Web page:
“If communities don't fight ahead of time for nuclear power, they will suffer the same fate we have.”

An aging fleet

The U.S.’s nuclear fleet is facing a crunch point. According to a Nuclear Energy Institute (NEI) survey of nuclear plant operators in March last year, 55 out of the 93 running reactors (down from 94 after the closure of Indian Point) have applied for, or are expected to apply for, a second license renewal by 2035.

Most of the current fleet have already had one life extension to 60 years and are mulling a second, to 80 years.

Planned U.S. electric generating capacity retirements (2021)

Gigawatts (GW)

(Source: U.S. Energy Information Administration. Preliminary Monthly Electric Generator Inventory, Oct. 2020)  

Even so, many operators are struggling to compete with cheap natural gas and rising operating costs. One study by Potomac Economics, released in April, found that, as energy prices fell to their lowest levels in decades in 2020, it was unlikely that any nuclear resources in the regional transmission organization PJM were covering their costs.

“This independent analysis is a wakeup call on the dim picture of the financial viability of most of the nuclear resources in the PJM region and calls into serious question the ability of the existing nuclear fleet to continue to produce zero-carbon energy for decades to come,” said the Nuclear Energy Institute (NEI) of the study 'A Review of Nuclear Costs and Revenues in PJM'.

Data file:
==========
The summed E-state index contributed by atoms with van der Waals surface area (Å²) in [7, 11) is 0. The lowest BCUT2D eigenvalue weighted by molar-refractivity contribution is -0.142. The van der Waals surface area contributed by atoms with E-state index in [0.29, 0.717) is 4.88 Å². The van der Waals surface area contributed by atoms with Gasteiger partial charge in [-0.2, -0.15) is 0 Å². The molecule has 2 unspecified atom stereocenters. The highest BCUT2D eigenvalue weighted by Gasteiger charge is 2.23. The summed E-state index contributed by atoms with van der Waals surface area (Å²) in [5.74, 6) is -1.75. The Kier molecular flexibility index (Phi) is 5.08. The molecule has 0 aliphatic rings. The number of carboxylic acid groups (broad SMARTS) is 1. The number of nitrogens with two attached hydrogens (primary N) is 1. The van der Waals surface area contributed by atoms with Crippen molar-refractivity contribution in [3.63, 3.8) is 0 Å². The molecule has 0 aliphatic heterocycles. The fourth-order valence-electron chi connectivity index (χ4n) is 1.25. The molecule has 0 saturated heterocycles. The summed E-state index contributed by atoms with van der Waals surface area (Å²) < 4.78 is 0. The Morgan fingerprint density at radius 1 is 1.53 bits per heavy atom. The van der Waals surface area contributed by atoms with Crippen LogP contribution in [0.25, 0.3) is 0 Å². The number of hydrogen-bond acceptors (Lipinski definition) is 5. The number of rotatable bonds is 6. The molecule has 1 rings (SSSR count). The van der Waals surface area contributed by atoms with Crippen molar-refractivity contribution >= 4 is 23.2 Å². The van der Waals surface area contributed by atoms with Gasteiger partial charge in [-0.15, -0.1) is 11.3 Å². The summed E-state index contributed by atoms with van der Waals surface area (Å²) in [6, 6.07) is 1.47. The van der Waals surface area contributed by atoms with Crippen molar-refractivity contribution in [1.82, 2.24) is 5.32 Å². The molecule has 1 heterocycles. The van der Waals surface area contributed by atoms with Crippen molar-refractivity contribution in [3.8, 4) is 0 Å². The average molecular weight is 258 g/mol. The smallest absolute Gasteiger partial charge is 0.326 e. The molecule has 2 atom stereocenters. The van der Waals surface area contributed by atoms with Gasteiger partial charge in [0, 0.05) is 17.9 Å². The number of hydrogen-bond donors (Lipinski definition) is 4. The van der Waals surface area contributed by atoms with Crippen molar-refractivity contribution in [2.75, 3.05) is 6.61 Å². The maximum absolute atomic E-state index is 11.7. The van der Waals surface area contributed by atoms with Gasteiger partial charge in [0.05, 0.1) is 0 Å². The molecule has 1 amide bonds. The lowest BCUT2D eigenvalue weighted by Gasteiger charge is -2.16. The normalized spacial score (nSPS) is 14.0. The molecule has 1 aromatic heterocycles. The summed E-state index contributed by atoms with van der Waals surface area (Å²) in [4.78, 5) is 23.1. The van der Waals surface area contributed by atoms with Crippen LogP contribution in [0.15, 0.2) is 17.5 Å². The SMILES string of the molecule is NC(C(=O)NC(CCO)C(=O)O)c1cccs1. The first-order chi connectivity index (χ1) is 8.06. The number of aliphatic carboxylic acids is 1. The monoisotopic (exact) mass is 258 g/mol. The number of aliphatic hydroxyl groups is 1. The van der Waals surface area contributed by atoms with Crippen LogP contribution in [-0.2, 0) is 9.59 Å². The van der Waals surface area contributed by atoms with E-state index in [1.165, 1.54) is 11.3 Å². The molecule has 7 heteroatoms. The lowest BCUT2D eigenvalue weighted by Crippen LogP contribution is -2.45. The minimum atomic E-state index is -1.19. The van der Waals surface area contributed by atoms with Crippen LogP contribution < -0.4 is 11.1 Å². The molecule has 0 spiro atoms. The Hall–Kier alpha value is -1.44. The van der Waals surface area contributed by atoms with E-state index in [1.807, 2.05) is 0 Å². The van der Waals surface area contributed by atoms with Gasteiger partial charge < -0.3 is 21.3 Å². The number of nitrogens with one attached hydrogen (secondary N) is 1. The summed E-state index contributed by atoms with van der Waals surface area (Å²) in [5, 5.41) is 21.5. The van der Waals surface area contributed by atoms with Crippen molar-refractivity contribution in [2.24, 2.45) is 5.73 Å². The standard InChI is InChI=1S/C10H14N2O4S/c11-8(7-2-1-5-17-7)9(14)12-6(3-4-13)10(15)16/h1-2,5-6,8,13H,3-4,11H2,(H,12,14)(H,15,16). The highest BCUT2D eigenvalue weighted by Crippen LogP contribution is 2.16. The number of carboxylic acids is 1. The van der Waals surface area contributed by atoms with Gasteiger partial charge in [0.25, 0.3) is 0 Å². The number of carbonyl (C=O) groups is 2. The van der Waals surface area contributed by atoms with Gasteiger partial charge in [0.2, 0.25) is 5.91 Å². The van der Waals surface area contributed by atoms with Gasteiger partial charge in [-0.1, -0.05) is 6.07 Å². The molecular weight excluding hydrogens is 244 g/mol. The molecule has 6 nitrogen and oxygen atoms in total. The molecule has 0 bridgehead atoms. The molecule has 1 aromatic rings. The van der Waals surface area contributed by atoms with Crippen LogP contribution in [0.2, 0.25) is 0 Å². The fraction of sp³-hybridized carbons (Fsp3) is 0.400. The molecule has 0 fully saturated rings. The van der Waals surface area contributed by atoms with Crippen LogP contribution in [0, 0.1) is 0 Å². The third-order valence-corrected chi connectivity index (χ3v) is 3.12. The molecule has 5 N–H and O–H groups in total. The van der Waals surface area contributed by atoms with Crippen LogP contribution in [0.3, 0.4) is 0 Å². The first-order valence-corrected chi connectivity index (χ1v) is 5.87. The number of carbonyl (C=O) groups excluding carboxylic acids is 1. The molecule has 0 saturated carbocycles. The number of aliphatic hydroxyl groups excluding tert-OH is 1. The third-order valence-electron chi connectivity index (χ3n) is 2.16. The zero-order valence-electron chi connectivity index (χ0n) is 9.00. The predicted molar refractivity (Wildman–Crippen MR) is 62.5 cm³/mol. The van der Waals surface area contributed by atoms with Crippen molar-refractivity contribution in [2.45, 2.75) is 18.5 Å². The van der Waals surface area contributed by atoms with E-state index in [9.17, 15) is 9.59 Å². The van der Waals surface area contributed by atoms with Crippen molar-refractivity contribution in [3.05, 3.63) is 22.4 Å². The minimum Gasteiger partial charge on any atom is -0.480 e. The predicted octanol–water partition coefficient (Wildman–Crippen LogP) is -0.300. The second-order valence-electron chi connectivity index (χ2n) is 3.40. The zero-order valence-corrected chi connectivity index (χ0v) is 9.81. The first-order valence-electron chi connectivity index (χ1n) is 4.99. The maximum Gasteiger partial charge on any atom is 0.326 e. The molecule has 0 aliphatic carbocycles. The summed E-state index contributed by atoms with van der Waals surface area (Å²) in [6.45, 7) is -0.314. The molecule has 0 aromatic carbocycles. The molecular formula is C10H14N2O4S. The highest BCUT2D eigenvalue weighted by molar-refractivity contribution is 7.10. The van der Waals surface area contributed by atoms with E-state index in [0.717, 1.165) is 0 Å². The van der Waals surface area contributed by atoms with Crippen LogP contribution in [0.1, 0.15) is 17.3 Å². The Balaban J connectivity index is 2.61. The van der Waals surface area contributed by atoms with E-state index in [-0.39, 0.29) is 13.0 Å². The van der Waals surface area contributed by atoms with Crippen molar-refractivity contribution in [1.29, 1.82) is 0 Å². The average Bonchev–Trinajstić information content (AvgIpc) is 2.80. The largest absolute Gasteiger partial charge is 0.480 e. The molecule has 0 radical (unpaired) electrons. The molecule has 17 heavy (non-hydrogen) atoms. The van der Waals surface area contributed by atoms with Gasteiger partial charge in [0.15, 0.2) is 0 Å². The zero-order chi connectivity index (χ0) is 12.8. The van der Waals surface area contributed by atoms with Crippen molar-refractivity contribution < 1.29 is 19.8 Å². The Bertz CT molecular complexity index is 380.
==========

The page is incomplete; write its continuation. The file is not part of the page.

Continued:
Meanwhile, Exelon plans to close its Byron and Dresden nuclear power stations – four reactors with a combined capacity of 4.1 GW – in Illinois ahead of schedule later this year.

Shutting down the plants and replacing them with renewables and storage would be 12 times more expensive than continuing to run the nuclear plants and would cost Illinois’s consumers $80 billion more to achieve the same emission levels, Exelon Corp. President and Chief Executive Officer Chris Crane said during the company’s Q1 earnings call in early May.

“Should the Byron Generating Station close, the effect would be severe and widespread in economic terms and for the quality of life, not only for Byron, but for the entire region,” Byron Mayor John Rickard said in a statement late last year.

According to a Clean Air Task Force white paper, released in April, the closure of two plants in Illinois would, over a ten year period, lead to $4.4-$10 billion in monetized damages due to increased air pollution, between 500 to 1,100 premature deaths and almost 57,000 work days lost. 

A severe and lasting blow